The eternal human quest for beauty in a forever-disordered world can be found at St Petersburg in The State Hermitage Museum, one of the greatest repositories for fine and decorative arts in the world founded on the collection of Empress Catherine the Great (1729 – 1796) of Russia.
Commencing July 31, 2015 at the National Gallery of Victoria, the exciting Winter Masterpieces exhibition Masterpieces from the Hermitage: The Legacy of Catherine the Great will showcase some 500 + great works until 8th November 2015.
Throughout the 18th and 19th centuries St. Petersburg as the imperial capital, became a major European city of the Enlightenment. This lasted for two centuries and 14 years, the city becoming an integral aspect of Europe. (1703-1917).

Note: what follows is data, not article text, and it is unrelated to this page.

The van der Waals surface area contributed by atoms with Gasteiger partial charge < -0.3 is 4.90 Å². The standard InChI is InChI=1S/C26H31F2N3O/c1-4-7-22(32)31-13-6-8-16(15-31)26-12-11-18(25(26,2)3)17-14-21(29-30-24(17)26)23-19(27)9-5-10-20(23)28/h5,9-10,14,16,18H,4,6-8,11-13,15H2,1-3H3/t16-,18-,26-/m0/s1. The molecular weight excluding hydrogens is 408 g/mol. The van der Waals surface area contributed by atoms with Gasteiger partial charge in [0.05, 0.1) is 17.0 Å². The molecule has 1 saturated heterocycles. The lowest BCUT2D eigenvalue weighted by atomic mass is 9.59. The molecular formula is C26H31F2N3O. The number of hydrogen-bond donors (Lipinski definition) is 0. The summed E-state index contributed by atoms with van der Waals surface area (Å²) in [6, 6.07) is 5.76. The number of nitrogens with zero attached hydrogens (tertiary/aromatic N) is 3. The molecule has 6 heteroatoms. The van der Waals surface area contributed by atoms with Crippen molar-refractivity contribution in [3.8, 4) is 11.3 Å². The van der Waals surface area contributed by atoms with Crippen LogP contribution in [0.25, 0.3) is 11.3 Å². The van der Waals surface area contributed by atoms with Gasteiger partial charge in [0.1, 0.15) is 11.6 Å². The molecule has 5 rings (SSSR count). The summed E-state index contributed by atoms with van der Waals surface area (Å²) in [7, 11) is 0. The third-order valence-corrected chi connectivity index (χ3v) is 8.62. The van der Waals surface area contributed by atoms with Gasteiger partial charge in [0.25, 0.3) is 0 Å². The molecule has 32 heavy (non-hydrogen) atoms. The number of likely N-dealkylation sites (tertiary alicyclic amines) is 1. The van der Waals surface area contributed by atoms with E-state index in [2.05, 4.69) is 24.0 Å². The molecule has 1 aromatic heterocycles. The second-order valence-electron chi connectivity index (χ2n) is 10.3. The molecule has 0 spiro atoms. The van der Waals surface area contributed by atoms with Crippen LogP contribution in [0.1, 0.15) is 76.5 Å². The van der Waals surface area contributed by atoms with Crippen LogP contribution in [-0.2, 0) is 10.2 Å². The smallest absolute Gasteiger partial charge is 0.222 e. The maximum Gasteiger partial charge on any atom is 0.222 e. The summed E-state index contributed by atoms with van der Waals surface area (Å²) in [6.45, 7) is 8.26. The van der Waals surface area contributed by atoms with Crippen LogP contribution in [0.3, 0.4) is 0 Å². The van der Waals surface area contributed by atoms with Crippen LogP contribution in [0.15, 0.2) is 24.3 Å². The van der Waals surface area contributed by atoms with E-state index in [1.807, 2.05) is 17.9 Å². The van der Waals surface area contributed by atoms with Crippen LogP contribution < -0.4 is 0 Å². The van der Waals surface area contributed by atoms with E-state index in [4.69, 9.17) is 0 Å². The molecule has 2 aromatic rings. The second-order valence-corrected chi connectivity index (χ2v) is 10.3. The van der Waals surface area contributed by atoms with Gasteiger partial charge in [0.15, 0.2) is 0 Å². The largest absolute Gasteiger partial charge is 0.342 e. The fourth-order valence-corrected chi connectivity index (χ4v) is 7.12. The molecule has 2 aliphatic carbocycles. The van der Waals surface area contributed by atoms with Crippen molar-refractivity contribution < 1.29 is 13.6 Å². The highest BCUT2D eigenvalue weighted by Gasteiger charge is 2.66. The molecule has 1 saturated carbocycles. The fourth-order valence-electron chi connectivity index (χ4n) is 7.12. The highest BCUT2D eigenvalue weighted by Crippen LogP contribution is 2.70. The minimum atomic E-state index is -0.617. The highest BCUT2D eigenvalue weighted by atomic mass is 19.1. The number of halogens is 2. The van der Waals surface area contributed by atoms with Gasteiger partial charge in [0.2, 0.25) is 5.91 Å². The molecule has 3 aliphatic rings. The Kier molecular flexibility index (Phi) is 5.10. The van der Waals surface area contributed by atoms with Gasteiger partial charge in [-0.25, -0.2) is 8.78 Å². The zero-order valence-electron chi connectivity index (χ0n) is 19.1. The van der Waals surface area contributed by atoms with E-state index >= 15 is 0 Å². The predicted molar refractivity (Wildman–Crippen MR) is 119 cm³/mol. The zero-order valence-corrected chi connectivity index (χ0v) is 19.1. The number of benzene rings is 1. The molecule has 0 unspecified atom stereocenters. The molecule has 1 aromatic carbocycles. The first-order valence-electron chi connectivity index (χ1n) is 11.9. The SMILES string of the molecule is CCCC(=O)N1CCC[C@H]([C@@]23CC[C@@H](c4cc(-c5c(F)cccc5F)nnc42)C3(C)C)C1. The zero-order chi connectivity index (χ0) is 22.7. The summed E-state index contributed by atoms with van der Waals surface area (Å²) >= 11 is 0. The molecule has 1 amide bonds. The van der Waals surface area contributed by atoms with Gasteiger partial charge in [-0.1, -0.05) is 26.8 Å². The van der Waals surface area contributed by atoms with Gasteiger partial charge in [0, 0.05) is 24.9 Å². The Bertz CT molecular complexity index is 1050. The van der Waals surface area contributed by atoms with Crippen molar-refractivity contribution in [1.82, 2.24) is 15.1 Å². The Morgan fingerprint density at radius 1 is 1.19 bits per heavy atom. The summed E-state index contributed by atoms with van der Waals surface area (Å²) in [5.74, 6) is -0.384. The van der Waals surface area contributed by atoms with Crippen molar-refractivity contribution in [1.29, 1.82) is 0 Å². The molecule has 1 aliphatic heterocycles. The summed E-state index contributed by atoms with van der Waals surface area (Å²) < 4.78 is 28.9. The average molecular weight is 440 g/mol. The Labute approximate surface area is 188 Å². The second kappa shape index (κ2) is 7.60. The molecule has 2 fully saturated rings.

Full of gems of neoclassical style, during the reign of Catherine II, or Catherine the Great, the acquisitions of the imperial collection in The State Hermitage at St Petersburg exceeded those made by Le Louvre over a period of several centuries.
They were gathered during her 34-year reign, revealing her passionate pursuit of both the arts and culture.
What a coup this is for Australia, to have some of the greatest works of art ever assembled all together in one place at Melbourne. It is arguably the finest touring exhibition to come down under and enable Australians as well as visitors to our shores, to enjoy a feast of all the senses.
Let’s face it, not many of us have the privilege of travelling to St Petersburg, the city that became the symbol of Russian culture, admired by the most enlightened personalities of all time.